Saturday, May 14, 2011

Rescue Me


I’ve recently been diagnosed with an anomalous gene mutation – the HHN-i (Human Hyper-Nurturer-insoluble) gene. It appears to be a dominant mutation passed along familial female lines, causing an overdeveloped nurturing instinct. Carriers typically take in strays (animal and human), cook in stadium-sized quantities, cut other peoples’ food into bite-sized morsels, and tell other adults what not to wear in public. Another effect of the mutation is an invisible aura emanating from carriers – a sort of magnetic beacon – that sucks in like a wormhole any passing life form the carrier thinks would benefit from tuna casserole and a fluffed pillow. The diagnosis came as no surprise to us here at Uncannery Row Convalescent Care Facility & Home for Wayward Creatures – the evidence is everywhere.

For example, we just picked up Rickie Lee, a 7 or 8-year-old spayed, declawed cat we “inherited” from our son, from the vet. She had a $300 tumor removed from her leg. While we wait for lab results to decide on our next move, she sulks around the house in her brand new Elizabethan collar, and I try to follow an impressive list of post-operative instructions that include “no jumping or stair climbing” (she’s a CAT…they knew that, right?).

In the onion-domed dog house just outside our back door, Kitty Wells, a tiny stray calico cat someone dumped at the Row a few weeks back, tends to four 2-week-old kittens while we tend to her – organic cat food, goat’s milk, and flannel sheets to line her kitten box. I spent yesterday making a nice new box the kittens couldn’t crawl out of, and drawing up an extensive application for those brave enough to offer a home for one of the kittens – 2 orange tabbies, a grey calico, and a black “skunk” kitty with white nose & paws. Home inspections are mandatory.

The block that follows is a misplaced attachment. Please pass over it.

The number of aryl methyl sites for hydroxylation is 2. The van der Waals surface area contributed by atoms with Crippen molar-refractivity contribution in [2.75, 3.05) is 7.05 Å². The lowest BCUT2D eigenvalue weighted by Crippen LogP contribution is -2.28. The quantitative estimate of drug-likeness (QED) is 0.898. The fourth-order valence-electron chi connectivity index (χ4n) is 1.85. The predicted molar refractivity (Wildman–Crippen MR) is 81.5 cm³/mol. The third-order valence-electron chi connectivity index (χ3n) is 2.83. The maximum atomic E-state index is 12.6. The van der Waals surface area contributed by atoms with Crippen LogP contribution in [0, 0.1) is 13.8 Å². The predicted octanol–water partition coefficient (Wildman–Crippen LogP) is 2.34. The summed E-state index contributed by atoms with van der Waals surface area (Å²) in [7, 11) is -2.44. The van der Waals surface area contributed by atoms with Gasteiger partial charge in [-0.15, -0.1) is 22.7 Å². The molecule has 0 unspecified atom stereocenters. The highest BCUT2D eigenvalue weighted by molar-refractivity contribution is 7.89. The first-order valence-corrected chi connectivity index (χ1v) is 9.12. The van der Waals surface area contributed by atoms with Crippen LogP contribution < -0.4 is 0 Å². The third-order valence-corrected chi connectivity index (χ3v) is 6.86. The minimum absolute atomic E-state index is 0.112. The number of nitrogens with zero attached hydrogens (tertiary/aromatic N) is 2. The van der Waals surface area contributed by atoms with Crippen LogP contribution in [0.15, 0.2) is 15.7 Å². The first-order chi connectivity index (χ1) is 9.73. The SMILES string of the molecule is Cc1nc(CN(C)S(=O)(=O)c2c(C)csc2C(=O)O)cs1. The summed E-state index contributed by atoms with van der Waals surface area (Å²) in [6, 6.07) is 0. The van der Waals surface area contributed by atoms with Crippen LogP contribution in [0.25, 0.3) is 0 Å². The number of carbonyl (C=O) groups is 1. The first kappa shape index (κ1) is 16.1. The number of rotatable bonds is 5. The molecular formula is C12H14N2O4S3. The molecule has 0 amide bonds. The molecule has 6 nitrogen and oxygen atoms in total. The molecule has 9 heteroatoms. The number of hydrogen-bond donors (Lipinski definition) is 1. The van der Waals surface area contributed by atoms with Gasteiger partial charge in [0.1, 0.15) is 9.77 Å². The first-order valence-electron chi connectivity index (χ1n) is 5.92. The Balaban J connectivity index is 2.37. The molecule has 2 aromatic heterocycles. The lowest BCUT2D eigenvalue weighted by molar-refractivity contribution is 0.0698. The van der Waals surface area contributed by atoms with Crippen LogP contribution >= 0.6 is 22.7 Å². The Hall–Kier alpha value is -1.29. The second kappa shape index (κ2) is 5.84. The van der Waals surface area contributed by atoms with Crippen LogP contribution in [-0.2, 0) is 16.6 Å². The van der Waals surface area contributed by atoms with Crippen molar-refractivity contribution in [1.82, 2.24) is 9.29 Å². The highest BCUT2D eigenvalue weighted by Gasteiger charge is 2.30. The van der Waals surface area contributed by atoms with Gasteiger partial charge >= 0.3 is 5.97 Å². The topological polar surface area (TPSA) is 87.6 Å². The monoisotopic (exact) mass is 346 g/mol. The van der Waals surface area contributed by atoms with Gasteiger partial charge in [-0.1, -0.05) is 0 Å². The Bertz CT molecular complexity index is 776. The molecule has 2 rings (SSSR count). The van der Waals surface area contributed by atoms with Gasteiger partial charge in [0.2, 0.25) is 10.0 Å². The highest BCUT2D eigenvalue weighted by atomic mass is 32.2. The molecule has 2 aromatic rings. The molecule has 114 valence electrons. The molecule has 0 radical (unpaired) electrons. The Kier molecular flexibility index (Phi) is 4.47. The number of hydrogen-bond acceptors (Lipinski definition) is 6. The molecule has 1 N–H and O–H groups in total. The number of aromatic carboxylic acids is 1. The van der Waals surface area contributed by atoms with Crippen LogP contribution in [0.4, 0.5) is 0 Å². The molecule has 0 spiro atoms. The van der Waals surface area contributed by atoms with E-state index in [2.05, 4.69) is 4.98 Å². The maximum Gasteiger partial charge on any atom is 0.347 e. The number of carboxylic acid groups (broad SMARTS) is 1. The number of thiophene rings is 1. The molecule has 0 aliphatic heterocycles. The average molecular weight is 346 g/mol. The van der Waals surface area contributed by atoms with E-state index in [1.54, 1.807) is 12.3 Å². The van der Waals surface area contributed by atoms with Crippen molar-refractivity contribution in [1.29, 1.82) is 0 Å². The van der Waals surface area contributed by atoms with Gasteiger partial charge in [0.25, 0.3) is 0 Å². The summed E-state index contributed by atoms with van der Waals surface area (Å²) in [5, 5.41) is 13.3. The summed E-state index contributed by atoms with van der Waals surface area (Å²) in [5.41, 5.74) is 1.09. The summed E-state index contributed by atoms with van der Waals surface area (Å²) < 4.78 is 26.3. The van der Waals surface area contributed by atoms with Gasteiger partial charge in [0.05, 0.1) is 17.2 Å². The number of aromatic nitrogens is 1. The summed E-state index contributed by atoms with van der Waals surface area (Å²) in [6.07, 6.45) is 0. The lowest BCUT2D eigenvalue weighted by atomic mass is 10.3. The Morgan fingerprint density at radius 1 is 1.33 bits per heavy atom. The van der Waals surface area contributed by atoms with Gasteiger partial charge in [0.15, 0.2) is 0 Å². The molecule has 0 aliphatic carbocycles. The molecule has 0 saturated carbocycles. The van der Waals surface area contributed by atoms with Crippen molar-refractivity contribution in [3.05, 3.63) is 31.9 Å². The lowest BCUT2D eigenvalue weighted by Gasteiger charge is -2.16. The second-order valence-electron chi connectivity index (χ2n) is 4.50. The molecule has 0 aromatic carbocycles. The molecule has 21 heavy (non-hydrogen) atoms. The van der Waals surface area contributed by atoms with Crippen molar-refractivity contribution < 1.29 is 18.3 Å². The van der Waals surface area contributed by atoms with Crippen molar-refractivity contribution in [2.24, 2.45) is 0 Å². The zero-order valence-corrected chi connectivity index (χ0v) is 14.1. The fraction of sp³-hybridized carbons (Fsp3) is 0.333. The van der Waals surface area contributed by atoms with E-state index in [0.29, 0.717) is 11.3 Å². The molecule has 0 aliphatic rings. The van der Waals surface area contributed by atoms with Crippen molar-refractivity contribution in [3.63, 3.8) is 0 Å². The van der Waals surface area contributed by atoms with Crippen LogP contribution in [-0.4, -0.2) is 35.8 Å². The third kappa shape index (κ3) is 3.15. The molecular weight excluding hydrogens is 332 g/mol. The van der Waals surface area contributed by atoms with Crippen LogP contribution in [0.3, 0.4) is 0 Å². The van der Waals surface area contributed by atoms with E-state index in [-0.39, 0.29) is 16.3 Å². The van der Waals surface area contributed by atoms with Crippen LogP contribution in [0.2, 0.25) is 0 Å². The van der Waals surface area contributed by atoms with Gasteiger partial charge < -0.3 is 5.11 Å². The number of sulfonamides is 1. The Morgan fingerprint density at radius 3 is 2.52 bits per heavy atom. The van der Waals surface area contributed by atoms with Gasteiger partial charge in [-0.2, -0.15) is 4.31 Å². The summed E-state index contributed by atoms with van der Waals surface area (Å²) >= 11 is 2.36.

Our 10-year-old Australian Shepherd, Jada (a Humane Society rescue), is now on a daily aspirin & glucosamine regimen, and our 3-year-old Schnoodle, Yogi (the dog version of Denise-the-Menace), has been bringing baby bunnies back from the pasture – lovely little offerings on the back porch, which I mourn and Kitty Wells steals.

I’ve also been baking parrot bread – organic corn meal, chopped nuts, vegetable puree and organic eggs – which I cut into little squares and freeze in weekly portions. Triggered by the longer spring days, our rescued Lilac Crown Amazon parrot, Polly Hester (she’s between 15-20), does daily rainforest calls at mind-numbing volume. Meanwhile, about the time Kitty showed up, Stella Faye, our 13-year-old African grey parrot, began incessantly calling “Sophie!” followed by the whistle we use to call the dogs. Sophie, a cat we had when Stella was a baby, has been gone for 10 years or more. Spooky.

Then there are the peacocks, of course. We’re heading into nesting season with 16 adults. Our 6 adult males have been doing their loudest “HELP! HELP!” mating calls for weeks now, starting just after dawn, bless their hearts. Four hens have already gone to nest out in the tall pasture grass, and a couple younger hens are eyeing the window wells, so I need to get out there with screen. The nesting hens do a “fly in” each evening to snub the boys and to check out the buffet, which I keep stocked with corn, black oil sunflower, and a little Wal-Mart cat food for nesting calcium & protein.

Our newest victim of my HHN-i beacon is Jeremiah the invisible frog, who’s bad sense of direction led him to tunnel through the dirt and come up not out by the frog pond, but under our greenhouse boardwalk. We’ve never seen him, but his intermittent soft croaking adds to the crazy Row symphony.

There’s no shutting down the HHN-i gene (in her 70’s, my mom is STILL taking in foundlings). So the best I can do is hide inside, hoping our metal roof temporarily blocks the beacon, while Ray calculates the lumber we’ll need to build a corn crib and add on a cat wing…

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